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Sulforaphane (SFA) protects neuronal cells from oxygen & glucose deprivation (OGD)

  • Zeenat Ladak,

    Roles Data curation, Methodology, Writing – original draft

    Affiliation Faculty of Medicine & Dentistry, Department of Pediatrics, University of Alberta, Edmonton, Alberta, Canada

  • Elizabeth Garcia,

    Roles Methodology

    Affiliation Faculty of Medicine & Dentistry, Department of Pediatrics, University of Alberta, Edmonton, Alberta, Canada

  • Jenny Yoon,

    Roles Methodology

    Affiliation Faculty of Medicine & Dentistry, Department of Pediatrics, University of Alberta, Edmonton, Alberta, Canada

  • Takaaki Landry,

    Roles Resources

    Affiliation Faculty of Medicine & Dentistry, Department of Pediatrics, University of Alberta, Edmonton, Alberta, Canada

  • Edward A. Armstrong,

    Roles Methodology

    Affiliation Faculty of Medicine & Dentistry, Department of Pediatrics, University of Alberta, Edmonton, Alberta, Canada

  • Jerome Y. Yager ,

    Roles Conceptualization, Funding acquisition, Supervision, Writing – review & editing

    jyager@ualberta.ca (JYY); sujata.persad@ualberta.ca (SP)

    Affiliation Faculty of Medicine & Dentistry, Department of Pediatrics, University of Alberta, Edmonton, Alberta, Canada

  • Sujata Persad

    Roles Conceptualization, Funding acquisition, Methodology, Project administration, Resources, Supervision, Validation, Writing – review & editing

    jyager@ualberta.ca (JYY); sujata.persad@ualberta.ca (SP)

    Affiliation Faculty of Medicine & Dentistry, Department of Pediatrics, University of Alberta, Edmonton, Alberta, Canada

Sulforaphane (SFA) protects neuronal cells from oxygen & glucose deprivation (OGD)

  • Zeenat Ladak, 
  • Elizabeth Garcia, 
  • Jenny Yoon, 
  • Takaaki Landry, 
  • Edward A. Armstrong, 
  • Jerome Y. Yager, 
  • Sujata Persad
PLOS
x

Abstract

Background

Perinatal brain injury results in neurodevelopmental disabilities (neuroDDs) that include cerebral palsy, autism, attention deficit disorder, epilepsy, learning disabilities and others. Commonly, injury occurs when placental circulation, that is responsible for transporting nutrients and oxygen to the fetus, is compromised. Placental insufficiency (PI) is a reduced supply of blood and oxygen to the fetus and results in a hypoxic-ischemic (HI) environment. A significant HI state in-utero leads to perinatal compromise, characterized by fetal growth restriction and brain injury. Given that over 80% of perinatal brain injuries that result in neuroDDs occur during gestation, prior to birth, preventive approaches are needed to reduce or eliminate the potential for injury and subsequent neuroDDs. Sulforaphane (SFA) derived from cruciferous vegetables such as broccoli sprouts (BrSps) is a phase-II enzyme inducer that acts via cytoplasmic Nrf2 to enhance the production of anti-oxidants in the brain through the glutathione pathway. We have previously shown a profound in vivo neuro-protective effect of BrSps/SFA as a dietary supplement in pregnant rat models of both PI and fetal inflammation. Strong evidence also points to a role for SFA as treatment for various cancers. Paradoxically, then SFA has the ability to enhance cell survival, and with conditions of cancer, enhance cell death. Given our findings of the benefit of SFA/Broccoli Sprouts as a dietary supplement during pregnancy, with improvement to the fetus, it is important to determine the beneficial and toxic dosing range of SFA. We therefore explored, in vitro, the dosing range of SFA for neuronal and glial protection and toxicity in normal and oxygen/glucose deprived (OGD) cell cultures.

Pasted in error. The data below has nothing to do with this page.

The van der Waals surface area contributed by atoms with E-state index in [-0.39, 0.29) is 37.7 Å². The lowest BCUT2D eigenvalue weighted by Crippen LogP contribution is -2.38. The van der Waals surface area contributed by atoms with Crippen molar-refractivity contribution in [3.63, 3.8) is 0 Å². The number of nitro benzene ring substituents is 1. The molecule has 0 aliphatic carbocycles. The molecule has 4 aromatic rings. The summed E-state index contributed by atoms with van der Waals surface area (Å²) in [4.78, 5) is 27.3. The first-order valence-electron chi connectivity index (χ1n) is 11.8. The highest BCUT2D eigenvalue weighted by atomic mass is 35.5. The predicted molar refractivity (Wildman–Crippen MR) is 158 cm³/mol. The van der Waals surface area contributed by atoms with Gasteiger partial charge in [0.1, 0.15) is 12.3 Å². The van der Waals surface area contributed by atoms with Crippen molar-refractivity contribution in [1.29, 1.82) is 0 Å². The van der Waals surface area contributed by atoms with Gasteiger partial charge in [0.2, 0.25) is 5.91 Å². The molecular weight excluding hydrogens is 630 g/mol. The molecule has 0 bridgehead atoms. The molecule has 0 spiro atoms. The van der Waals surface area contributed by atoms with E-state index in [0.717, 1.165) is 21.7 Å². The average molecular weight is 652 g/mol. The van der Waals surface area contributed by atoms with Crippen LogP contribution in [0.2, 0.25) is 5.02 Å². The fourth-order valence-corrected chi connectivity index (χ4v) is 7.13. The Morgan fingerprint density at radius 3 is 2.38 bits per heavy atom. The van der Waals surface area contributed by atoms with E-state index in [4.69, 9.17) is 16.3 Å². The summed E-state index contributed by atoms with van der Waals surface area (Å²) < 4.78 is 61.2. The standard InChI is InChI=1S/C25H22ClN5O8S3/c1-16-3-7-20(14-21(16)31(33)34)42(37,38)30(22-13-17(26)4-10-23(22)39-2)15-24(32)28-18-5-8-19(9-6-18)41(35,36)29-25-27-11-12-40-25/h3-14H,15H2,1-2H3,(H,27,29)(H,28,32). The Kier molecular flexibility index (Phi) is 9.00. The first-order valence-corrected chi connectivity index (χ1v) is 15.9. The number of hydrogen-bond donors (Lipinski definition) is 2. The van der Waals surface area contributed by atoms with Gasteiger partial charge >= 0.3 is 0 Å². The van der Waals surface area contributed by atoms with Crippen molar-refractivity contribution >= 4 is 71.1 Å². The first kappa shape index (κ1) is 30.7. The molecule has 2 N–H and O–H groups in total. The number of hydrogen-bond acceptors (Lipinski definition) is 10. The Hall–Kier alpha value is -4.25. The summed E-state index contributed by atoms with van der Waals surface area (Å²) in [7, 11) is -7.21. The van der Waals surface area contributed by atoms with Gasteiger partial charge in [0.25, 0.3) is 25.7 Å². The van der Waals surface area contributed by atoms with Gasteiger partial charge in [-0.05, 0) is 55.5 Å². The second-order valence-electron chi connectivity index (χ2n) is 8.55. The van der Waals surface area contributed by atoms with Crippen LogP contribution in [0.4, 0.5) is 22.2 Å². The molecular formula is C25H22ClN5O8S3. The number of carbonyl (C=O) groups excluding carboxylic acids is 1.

Methods

OGD simulates, in vitro, the condition experienced by the fetal brain due to PI. We developed a cell culture model of primary cortical neuronal, astrocyte and combined brain cell co-cultures from newborn rodent brains. The cultures were exposed to an OGD environment for various durations of time to determine the LD50 (duration of OGD required for 50% cell death). Using the LD50 as the time point, we evaluated the efficacy of varying doses of SFA for neuroprotective and neurotoxicity effects. Control cultures were exposed to normal media without OGD, and cytotoxicity of varying doses of SFA was also evaluated. Immunofluorescence (IF) and Western blot analysis of cell specific markers were used for culture characterization, and quantification of LD50. Efficacy and toxicity effect of SFA was assessed by IF/high content microscopy and by AlamarBlue viability assay, respectively.

Results

We determined the LD50 to be 2 hours for neurons, 8 hours for astrocytes, and 10 hours for co-cultures. The protective effect of SFA was noticeable at 2.5 μM and 5 μM for neurons, although it was not significant. There was a significant protective effect of SFA at 2.5 μM (p<0.05) for astrocytes and co-cultures. Significant toxicity ranges were also confirmed in OGD cultures as ≥ 100 μM (p<0.05) for astrocytes, ≥ 50 μM (p<0.01) for co-cultures, but not toxic in neurons; and toxic in control cultures as ≥ 100 μM (p<0.01) for neurons, and ≥ 50 μM (p<0.01) for astrocytes and co-cultures. One Way ANOVA and Dunnett’s Multiple Comparison Test were used for statistical analysis.

Conclusions